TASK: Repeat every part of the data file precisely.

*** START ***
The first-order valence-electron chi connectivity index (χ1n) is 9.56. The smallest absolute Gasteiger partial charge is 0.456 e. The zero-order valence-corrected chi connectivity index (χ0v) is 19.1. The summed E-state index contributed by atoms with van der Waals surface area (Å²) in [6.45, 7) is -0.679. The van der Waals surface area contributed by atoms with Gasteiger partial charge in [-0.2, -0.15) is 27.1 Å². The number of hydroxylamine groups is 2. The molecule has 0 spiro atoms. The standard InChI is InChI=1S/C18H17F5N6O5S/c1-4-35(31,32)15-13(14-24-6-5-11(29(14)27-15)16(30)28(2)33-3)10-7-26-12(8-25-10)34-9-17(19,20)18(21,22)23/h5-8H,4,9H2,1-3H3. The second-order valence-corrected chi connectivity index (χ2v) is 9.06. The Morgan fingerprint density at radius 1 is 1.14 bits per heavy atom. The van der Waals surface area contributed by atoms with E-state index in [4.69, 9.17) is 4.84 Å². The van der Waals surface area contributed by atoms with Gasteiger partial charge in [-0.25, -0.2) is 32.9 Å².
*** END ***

The first-order valence-electron chi connectivity index (χ1n) is 9.56. The smallest absolute Gasteiger partial charge is 0.456 e. The zero-order valence-corrected chi connectivity index (χ0v) is 19.1. The summed E-state index contributed by atoms with van der Waals surface area (Å²) in [6.45, 7) is -0.679. The van der Waals surface area contributed by atoms with Gasteiger partial charge in [-0.2, -0.15) is 27.1 Å². The number of hydroxylamine groups is 2. The molecule has 0 spiro atoms. The standard InChI is InChI=1S/C18H17F5N6O5S/c1-4-35(31,32)15-13(14-24-6-5-11(29(14)27-15)16(30)28(2)33-3)10-7-26-12(8-25-10)34-9-17(19,20)18(21,22)23/h5-8H,4,9H2,1-3H3. The second-order valence-corrected chi connectivity index (χ2v) is 9.06. The Morgan fingerprint density at radius 1 is 1.14 bits per heavy atom. The van der Waals surface area contributed by atoms with E-state index in [4.69, 9.17) is 4.84 Å². The van der Waals surface area contributed by atoms with Gasteiger partial charge in [-0.25, -0.2) is 32.9 Å².